The latest buy was this week, when Goldman won most of the loans at Fannie's latest sale - purchasing 8K mortgages with unpaid balances of $1.4B.
One reason behind the purchases: Goldman's $5.1B mortgage settlement with the U.S. last year includes $1.8B in "consumer relief" - i.e. forgiving or modifying loans for struggling homeowners. Trouble is, Goldman never originated many mortgages and it sold its servicing operation in 2011. If it wants to provide consumer relief, it needs a book of mortgages first.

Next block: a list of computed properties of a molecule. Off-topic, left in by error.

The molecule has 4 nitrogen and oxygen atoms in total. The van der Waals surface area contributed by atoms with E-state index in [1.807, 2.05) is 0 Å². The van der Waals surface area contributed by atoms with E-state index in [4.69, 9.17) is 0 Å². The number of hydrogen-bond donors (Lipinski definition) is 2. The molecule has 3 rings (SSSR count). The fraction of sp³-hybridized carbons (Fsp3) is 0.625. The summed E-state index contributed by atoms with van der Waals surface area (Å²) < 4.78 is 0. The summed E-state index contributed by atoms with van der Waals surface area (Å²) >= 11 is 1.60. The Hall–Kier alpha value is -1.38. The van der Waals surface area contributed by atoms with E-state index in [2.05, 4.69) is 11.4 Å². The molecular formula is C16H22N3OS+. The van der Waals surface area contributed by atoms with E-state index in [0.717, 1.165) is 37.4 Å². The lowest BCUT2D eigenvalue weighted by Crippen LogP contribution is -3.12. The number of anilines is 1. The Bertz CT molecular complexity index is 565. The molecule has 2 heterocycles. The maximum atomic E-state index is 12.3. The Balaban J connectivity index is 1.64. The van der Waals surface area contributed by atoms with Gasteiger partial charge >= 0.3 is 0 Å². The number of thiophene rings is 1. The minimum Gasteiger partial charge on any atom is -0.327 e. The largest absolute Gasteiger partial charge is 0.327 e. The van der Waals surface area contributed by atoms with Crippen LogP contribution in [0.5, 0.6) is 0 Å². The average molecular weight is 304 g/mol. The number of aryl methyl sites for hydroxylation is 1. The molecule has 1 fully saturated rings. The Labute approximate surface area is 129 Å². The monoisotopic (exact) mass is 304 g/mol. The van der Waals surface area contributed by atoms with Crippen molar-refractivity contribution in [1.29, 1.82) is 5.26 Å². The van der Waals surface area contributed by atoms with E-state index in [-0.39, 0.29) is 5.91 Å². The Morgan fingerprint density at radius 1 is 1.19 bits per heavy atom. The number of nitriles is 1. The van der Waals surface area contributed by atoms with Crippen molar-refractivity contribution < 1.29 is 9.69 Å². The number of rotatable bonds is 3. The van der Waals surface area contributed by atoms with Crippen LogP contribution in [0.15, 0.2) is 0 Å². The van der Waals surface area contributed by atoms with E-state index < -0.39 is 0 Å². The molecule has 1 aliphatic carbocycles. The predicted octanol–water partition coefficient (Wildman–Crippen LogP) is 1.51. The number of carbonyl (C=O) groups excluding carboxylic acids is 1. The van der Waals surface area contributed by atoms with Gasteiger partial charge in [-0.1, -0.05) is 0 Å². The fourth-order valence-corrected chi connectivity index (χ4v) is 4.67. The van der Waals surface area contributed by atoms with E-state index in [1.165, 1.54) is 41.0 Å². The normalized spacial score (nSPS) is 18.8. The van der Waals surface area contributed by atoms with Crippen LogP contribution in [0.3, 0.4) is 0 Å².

Other buyers are doing a double-take at the amount Goldman is willing to pay at auction - between $0.50 and $0.90 on the dollar - but because the bank is getting credit towards its U.S. mortgage settlement, it can afford to pay more than other participants.
For now at least, few homeowners are getting a break from Goldman, which instead appears to be mostly foreclosing on the new loans. Those close to the situation say Goldman expects to ramp up modifications as it gets to the more recent Fannie loans.
Now read: Dogs Of The Dow: 2011-2016 »
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